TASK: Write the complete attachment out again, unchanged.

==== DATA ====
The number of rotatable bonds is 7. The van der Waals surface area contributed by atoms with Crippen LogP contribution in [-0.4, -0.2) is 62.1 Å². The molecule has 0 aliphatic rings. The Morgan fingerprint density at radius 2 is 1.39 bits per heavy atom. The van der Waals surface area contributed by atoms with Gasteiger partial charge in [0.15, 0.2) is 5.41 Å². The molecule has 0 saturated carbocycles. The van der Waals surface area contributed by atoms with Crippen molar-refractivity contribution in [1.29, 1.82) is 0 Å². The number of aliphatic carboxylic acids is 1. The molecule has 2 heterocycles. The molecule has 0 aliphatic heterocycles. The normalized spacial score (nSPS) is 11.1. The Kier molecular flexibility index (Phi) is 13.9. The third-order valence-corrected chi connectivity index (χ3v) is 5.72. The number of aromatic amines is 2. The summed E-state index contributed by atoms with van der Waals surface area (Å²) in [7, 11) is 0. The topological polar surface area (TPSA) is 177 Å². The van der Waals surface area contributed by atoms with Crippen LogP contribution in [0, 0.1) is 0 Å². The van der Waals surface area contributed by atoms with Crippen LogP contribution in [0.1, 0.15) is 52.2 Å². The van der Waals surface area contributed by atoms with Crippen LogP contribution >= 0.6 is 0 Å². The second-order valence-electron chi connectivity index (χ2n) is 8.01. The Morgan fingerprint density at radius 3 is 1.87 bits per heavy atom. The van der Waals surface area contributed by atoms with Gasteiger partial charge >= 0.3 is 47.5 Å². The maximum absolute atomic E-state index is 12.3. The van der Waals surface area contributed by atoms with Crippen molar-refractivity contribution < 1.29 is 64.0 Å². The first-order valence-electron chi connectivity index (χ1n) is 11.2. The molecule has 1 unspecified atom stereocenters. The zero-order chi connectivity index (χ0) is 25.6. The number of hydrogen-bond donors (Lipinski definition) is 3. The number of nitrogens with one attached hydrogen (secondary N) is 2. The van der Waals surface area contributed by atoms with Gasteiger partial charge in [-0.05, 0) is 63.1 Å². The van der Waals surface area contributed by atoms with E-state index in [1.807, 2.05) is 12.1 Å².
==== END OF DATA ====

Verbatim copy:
The number of rotatable bonds is 7. The van der Waals surface area contributed by atoms with Crippen LogP contribution in [-0.4, -0.2) is 62.1 Å². The molecule has 0 aliphatic rings. The Morgan fingerprint density at radius 2 is 1.39 bits per heavy atom. The van der Waals surface area contributed by atoms with Gasteiger partial charge in [0.15, 0.2) is 5.41 Å². The molecule has 0 saturated carbocycles. The van der Waals surface area contributed by atoms with Crippen molar-refractivity contribution in [1.29, 1.82) is 0 Å². The number of aliphatic carboxylic acids is 1. The molecule has 2 heterocycles. The molecule has 0 aliphatic heterocycles. The normalized spacial score (nSPS) is 11.1. The Kier molecular flexibility index (Phi) is 13.9. The third-order valence-corrected chi connectivity index (χ3v) is 5.72. The number of aromatic amines is 2. The summed E-state index contributed by atoms with van der Waals surface area (Å²) in [7, 11) is 0. The topological polar surface area (TPSA) is 177 Å². The van der Waals surface area contributed by atoms with Crippen LogP contribution in [0, 0.1) is 0 Å². The van der Waals surface area contributed by atoms with Crippen LogP contribution in [0.1, 0.15) is 52.2 Å². The van der Waals surface area contributed by atoms with Crippen LogP contribution >= 0.6 is 0 Å². The second-order valence-electron chi connectivity index (χ2n) is 8.01. The Morgan fingerprint density at radius 3 is 1.87 bits per heavy atom. The van der Waals surface area contributed by atoms with Gasteiger partial charge >= 0.3 is 47.5 Å². The maximum absolute atomic E-state index is 12.3. The van der Waals surface area contributed by atoms with Crippen molar-refractivity contribution < 1.29 is 64.0 Å². The first-order valence-electron chi connectivity index (χ1n) is 11.2. The molecule has 1 unspecified atom stereocenters. The zero-order chi connectivity index (χ0) is 25.6. The number of hydrogen-bond donors (Lipinski definition) is 3. The number of nitrogens with one attached hydrogen (secondary N) is 2. The van der Waals surface area contributed by atoms with Gasteiger partial charge in [-0.05, 0) is 63.1 Å². The van der Waals surface area contributed by atoms with E-state index in [1.807, 2.05) is 12.1 Å².